What does that mean?

Haven't the faintest idea. But nor will the bookseller.

Why is the music in second-hand bookshops always Mozart?

Because he is out of copyright.

Finally, why do second-hand bookshops sell books that nobody in their right minds could possibly want to buy?

Such as?

I am always seeing copies of `The Good Pub Guide 1983' for sale. Why, for heaven's sake, would anyone want to have a 13-year-old pub guide?

Let me ask you a question. I am always passing pubs that have stickers in the window reading: "We are in The 1983 Good Pub Guide," and nothing later. Why haven't they taken them down?

I don't know. Why?

To cater for all the people who don't buy pub guides unless they're over 10 years old.

Copies of this guide to second-hand bookshops available from me, only 30p ... OK, 20p. Or 10p? OK, free, then. But that's my final offer.

News
i100
News
Netherlands' goalkeeper Tim Krul fails to make a save from Costa Rica's midfielder Celso Borges during a penalty shoot-out in the quarter-final between Netherlands and Costa Rica during the 2014 FIFA World Cup
newsGoalkeepers suffer from 'gambler’s fallacy' during shoot-outs
News
people
Arts and Entertainment
Standing the test of time: Michael J Fox and Christopher Lloyd in 'Back to the Future'
filmReview: A week late, Secret Cinema arrives as interactive screening goes Back to the Future
PROMOTED VIDEO
Have you tried new the Independent Digital Edition apps?
News
ebookA unique anthology of reporting and analysis of a crucial period of history
Travel
travel
Arts and Entertainment
Sydney and Melbourne are locked in a row over giant milk crates
artCultural relations between Sydney and Melbourne soured by row over milk crate art instillation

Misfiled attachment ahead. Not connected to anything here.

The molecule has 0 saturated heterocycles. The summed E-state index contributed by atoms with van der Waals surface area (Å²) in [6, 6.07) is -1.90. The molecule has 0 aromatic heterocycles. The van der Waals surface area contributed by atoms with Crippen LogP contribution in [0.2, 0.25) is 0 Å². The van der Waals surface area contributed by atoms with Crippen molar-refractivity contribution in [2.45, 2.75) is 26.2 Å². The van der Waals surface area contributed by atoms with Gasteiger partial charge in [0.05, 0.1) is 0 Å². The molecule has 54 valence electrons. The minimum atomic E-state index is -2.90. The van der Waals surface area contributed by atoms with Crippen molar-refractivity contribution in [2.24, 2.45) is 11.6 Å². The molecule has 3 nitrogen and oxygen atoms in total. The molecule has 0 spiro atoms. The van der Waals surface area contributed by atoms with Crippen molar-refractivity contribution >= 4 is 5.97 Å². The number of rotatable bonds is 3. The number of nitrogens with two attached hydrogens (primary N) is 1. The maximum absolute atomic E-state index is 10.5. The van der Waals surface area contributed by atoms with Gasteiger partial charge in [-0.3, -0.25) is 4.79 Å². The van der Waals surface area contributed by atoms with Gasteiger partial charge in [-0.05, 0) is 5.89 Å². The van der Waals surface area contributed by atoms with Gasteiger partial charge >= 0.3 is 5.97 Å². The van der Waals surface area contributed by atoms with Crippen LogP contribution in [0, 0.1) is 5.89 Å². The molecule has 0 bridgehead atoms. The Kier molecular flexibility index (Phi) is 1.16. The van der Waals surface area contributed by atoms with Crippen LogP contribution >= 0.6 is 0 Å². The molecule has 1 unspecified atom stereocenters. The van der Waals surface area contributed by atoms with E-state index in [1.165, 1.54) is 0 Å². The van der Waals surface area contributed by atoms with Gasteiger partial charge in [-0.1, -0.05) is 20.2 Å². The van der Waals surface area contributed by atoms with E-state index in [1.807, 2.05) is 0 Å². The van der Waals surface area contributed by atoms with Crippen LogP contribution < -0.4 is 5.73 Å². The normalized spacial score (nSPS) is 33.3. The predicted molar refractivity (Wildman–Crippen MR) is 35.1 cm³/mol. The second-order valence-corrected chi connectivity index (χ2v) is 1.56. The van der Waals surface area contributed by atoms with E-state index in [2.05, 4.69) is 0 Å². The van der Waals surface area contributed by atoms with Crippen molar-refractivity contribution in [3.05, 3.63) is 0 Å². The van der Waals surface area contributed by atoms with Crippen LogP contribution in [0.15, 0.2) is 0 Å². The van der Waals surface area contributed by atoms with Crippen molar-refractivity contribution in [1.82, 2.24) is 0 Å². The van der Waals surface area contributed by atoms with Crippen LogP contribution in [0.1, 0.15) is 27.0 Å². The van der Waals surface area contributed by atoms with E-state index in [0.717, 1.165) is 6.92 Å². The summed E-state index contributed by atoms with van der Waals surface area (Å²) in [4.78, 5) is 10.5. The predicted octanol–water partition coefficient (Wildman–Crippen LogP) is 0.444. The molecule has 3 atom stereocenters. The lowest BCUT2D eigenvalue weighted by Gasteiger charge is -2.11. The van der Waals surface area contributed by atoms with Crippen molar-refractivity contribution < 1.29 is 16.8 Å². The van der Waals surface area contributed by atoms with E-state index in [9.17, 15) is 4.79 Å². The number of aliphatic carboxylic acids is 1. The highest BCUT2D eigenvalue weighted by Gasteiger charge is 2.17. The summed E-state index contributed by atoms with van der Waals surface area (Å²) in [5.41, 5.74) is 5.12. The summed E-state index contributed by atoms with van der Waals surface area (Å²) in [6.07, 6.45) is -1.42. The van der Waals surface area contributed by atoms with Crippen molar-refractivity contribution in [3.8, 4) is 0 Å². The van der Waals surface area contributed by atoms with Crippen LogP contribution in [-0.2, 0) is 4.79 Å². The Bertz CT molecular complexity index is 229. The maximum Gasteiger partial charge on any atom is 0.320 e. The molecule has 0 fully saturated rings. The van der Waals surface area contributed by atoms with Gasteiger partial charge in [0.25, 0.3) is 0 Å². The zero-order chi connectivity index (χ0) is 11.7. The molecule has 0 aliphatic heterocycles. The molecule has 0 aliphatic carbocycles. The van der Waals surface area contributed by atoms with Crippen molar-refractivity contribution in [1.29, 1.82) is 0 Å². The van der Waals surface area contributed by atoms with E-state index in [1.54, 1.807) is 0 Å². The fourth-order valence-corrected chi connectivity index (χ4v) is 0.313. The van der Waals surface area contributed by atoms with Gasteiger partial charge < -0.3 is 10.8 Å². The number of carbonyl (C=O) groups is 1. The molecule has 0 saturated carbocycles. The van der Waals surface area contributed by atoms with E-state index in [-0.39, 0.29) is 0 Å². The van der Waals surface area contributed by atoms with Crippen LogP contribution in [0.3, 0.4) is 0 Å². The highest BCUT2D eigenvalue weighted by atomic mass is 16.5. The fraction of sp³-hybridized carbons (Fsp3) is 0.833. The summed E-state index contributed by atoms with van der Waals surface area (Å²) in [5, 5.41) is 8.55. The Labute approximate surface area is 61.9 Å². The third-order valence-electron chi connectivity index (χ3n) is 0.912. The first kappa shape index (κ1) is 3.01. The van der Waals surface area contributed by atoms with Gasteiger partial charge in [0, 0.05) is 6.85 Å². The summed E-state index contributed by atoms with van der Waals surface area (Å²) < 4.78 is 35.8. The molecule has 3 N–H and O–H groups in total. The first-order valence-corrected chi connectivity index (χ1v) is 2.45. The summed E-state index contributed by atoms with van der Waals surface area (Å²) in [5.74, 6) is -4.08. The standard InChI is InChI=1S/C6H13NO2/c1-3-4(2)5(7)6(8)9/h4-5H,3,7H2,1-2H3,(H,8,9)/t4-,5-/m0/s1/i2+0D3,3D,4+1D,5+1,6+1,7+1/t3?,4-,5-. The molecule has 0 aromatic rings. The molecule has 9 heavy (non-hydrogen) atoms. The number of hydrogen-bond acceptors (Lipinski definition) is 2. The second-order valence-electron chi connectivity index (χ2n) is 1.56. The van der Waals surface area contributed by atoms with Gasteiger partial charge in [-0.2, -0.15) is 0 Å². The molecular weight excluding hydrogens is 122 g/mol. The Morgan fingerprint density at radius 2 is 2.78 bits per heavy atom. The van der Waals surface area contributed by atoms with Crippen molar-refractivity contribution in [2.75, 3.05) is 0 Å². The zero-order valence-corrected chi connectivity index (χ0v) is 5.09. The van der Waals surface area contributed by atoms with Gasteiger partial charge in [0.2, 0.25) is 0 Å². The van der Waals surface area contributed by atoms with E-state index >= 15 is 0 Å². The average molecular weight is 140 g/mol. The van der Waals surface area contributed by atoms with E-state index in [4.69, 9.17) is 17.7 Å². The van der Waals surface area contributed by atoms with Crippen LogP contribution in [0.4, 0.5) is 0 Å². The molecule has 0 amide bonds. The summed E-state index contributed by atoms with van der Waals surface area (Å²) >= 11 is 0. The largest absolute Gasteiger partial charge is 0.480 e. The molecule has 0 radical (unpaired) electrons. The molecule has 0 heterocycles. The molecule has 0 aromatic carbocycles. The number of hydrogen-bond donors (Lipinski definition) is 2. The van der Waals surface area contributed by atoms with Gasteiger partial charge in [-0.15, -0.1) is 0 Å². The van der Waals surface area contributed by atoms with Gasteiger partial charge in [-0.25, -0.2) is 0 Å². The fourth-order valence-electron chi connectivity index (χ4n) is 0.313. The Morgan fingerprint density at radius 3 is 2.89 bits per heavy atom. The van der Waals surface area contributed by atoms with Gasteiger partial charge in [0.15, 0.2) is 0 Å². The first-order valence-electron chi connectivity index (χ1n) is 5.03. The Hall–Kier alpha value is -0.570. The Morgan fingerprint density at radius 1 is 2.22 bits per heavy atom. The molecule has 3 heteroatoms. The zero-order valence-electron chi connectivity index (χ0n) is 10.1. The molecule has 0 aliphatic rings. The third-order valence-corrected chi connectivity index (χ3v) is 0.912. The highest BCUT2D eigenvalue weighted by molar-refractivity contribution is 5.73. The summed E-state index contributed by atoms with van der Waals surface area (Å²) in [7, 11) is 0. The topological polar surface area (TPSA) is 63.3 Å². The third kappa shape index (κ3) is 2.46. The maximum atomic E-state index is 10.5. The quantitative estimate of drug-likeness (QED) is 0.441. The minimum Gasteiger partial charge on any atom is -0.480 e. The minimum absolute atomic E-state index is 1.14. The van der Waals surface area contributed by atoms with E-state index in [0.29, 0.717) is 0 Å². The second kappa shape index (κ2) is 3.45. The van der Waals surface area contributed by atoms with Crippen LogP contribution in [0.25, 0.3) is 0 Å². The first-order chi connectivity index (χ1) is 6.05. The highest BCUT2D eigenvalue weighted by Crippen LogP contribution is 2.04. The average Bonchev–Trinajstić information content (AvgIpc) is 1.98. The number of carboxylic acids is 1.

Arts and Entertainment
Adèle Exarchopoulos and Léa Seydoux play teeneage lovers in the French erotic drama 'Blue Is The Warmest Colour' - The survey found four times as many women admitting to same-sex experiences than 20 years ago
filmBlue Is The Warmest Colour, Bojack Horseman and Hobbit on the way
Arts and Entertainment
Preparations begin for Edinburgh Festival 2014
Edinburgh festivalAll the best shows to see at Edinburgh this year
News
Two giraffes pictured on Garsfontein Road, Centurion, South Africa.
i100
Environment
View from the Llanberis Track to the mountain lake Llyn
Du’r Arddu
environmentA large chunk of Mount Snowdon, in north Wales, is up for sale
Independent
Travel Shop
the manor
Up to 70% off luxury travel
on city breaks Find out more
santorini
Up to 70% off luxury travel
on chic beach resorts Find out more
sardina foodie
Up to 70% off luxury travel
on country retreats Find out more
Latest stories from i100
Have you tried new the Independent Digital Edition apps?
Independent Dating
and  

By clicking 'Search' you
are agreeing to our
Terms of Use.

iJobs Job Widget
iJobs General

Commercial Property

Excellent Salary: Austen Lloyd: KENT MARKET TOWN - An exciting new role has ar...

Financial Accountants, Cardiff, £250 p/day

£180 - £250 per day + competitive: Orgtel: Financial Accountants - Key Banking...

Regulatory Reporting-MI-Bank-Cardiff-£300/day

£200 - £500 per day + competitive: Orgtel: I am currently working on a large p...

Recruitment Consultant - Bristol - Computer Futures - £18-25k

£18000 - £25000 per annum + Commission: SThree: Computer Futures are currently...

Day In a Page